The life of a part-time travel blogger

A popular topic circulating in the blogosphere is that of the life of a full-time travel blogger. It’s usually a post to dispel any myths about this type of blogger, namely that it’s not a life full of luxury traipsing around the world, and offers very little financial gain. While I’m sure all of this is true and as difficult in some facets of life that full-time travel blogging can be, I think the life I and countless others lead, that of a part-time travel blogger is even more laborious. Here’s why.

Five days a week, eight hours a day, I am working at a job that provides me with a salary and in regards to travel, lets me travel in the lifestyle I prefer and am accustomed to. It may be lost on some, but I don’t scrimp when I travel. No, I don’t stay at Four Seasons hotels or eat at restaurants and spend $300 for two; however, I travel comfortably. I don’t need to watch my money, make budgets/keep a spreadsheet where I tally my daily expenses-I simply get to enjoy myself. My recent trip to Peru was testament of this-I booked numerous private tours where yes, they were a bit pricey but you know what? I earned it.

But back to the job…After working all day and on my weekends, I go to my “other” job as author and creator of this blog. I’ve done this for over four years now if you can believe it. That’s a lot longer than a lot of the popular travel blogs that exist. I generally post new content about five times a week and as I’ve mentioned before, by content I’m talking full on posts, not a paragraph or two. I also am constantly working on writing new material since with posting five times a week, my arsenal of stored content gets depleted rather quickly. On top of creating new posts, I also “work” the social media angle. I try to maintain an active presence on Google +, Facebook, and Twitter. While I love my blog (well, most of the time), it really does feel like I have a second job with all of the work and time I put into keeping it. Did I mention that I also wrote a book? I’d like to see a full-time travel blogger write a work of fiction.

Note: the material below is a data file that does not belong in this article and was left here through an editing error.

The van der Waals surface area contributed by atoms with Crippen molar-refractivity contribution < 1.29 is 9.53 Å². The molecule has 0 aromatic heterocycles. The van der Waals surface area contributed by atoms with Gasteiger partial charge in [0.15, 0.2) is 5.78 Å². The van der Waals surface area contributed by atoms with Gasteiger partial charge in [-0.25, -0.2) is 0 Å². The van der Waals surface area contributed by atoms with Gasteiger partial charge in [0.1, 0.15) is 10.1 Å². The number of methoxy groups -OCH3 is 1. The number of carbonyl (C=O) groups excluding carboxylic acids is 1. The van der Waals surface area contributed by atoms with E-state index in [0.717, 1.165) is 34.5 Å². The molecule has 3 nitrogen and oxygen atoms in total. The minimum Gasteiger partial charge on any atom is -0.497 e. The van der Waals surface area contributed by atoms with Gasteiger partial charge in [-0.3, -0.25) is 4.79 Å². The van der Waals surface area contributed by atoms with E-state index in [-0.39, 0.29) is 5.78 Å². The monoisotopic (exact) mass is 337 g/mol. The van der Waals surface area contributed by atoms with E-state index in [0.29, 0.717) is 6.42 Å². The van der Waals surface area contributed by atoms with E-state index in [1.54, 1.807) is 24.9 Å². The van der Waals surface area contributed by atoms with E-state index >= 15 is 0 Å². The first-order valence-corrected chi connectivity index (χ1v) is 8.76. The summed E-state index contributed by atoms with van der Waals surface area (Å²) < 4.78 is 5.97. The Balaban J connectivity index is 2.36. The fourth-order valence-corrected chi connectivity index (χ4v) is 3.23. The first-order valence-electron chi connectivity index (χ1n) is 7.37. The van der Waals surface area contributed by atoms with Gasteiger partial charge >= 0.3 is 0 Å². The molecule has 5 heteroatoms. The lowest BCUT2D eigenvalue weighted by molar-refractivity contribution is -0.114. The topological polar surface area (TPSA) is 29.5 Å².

But here are some realizations/pet peeves I’ve come to discover in my four years as a “part time” travel blogger:

-Full-time travel bloggers often don’t think “outside” the box